The American Civil Liberties Union (ACLU) expressed concern regarding the ability of IoT to erode people's control over their own lives. The ACLU wrote that "There’s simply no way to forecast how these immense powers -- disproportionately accumulating in the hands of corporations seeking financial advantage and governments craving ever more control -- will be used. Chances are Big Data and the Internet of Things will make it harder for us to control our own lives, as we grow increasingly transparent to powerful corporations and government institutions that are becoming more opaque to us."
A different criticism is that the Internet of Things is being developed rapidly without appropriate consideration of the profound security challenges involved and the regulatory changes that might be necessary. In particular, as the Internet of Things spreads widely, cyber attacks are likely to become an increasingly physical (rather than simply virtual) threat. In a January, 2014 article in Forbes, cybersecurity columnist, Joseph Steinberg, listed many Internet-connected appliances that can already "spy on people in their own homes" including televisions, kitchen appliances, cameras, and thermostats.
The U.S. National Intelligence Council in an unclassified report maintains that it would be hard to deny "access to networks of sensors and remotely-controlled objects by enemies of the United States, criminals, and mischief makers… An open market for aggregated sensor data could serve the interests of commerce and security no less than it helps criminals and spies identify vulnerable targets. Thus, massively parallel sensor fusion may undermine social cohesion, if it proves to be fundamentally incompatible with Fourth-Amendment guarantees against unreasonable search." In general, the intelligence community views Internet of Things as a rich source of data.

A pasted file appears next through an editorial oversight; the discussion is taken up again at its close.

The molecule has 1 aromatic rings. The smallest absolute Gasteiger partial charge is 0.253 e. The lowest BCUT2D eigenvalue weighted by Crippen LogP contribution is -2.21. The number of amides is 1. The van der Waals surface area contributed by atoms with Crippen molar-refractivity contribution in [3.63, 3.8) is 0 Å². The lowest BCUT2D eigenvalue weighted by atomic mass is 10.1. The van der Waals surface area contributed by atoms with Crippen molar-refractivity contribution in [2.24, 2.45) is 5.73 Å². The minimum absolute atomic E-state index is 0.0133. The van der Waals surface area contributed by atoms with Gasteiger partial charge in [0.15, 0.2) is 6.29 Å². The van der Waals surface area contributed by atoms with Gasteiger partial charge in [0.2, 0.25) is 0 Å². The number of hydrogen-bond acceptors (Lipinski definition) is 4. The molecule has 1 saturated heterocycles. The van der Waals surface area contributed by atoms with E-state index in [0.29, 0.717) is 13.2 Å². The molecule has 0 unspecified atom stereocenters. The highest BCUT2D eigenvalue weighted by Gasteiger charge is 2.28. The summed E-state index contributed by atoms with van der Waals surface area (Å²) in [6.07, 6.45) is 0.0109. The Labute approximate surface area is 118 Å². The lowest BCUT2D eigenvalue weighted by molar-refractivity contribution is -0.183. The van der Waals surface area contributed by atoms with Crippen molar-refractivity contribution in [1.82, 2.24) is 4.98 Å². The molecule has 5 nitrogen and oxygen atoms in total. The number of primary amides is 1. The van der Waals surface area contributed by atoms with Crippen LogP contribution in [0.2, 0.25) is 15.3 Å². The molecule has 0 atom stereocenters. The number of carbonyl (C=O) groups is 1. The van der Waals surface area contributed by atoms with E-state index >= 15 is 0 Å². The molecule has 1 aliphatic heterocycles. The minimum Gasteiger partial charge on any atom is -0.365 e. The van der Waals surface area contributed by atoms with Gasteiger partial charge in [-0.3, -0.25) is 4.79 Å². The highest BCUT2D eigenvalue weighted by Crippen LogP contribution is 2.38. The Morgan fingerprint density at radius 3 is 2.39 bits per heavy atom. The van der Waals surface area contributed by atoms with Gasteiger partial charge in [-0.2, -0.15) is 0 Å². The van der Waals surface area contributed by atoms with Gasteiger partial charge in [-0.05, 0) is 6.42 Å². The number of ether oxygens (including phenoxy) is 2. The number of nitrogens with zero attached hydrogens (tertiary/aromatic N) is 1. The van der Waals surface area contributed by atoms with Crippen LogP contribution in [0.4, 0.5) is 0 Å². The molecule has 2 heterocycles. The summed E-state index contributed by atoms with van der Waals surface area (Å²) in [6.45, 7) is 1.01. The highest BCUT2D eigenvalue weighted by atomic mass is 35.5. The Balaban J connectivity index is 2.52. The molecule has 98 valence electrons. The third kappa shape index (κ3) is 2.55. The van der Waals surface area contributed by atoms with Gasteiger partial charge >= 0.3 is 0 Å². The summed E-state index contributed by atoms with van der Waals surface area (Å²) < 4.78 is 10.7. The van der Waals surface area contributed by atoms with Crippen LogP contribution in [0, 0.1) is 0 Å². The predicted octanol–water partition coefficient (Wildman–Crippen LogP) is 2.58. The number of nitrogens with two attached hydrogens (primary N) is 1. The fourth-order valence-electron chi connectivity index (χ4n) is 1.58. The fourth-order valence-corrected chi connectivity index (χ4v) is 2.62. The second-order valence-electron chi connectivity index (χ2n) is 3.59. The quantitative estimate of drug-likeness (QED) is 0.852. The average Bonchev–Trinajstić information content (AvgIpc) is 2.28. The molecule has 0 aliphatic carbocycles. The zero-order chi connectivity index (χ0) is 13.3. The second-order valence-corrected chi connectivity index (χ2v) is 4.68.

Given widespread recognition of the evolving nature of the design and management of the Internet of Things, sustainable and secure deployment of Internet of Things solutions must design for "anarchic scalability." Application of the concept of anarchic scalability can be extended to physical systems (i.e. controlled real-world objects), by virtue of those systems being designed to account for uncertain management futures. This "hard anarchic scalabilty" thus provides a pathway forward to fully realize the potential of Internet of Things solutions by selectively constraining physical systems to allow for all management regimes without risking physical failure.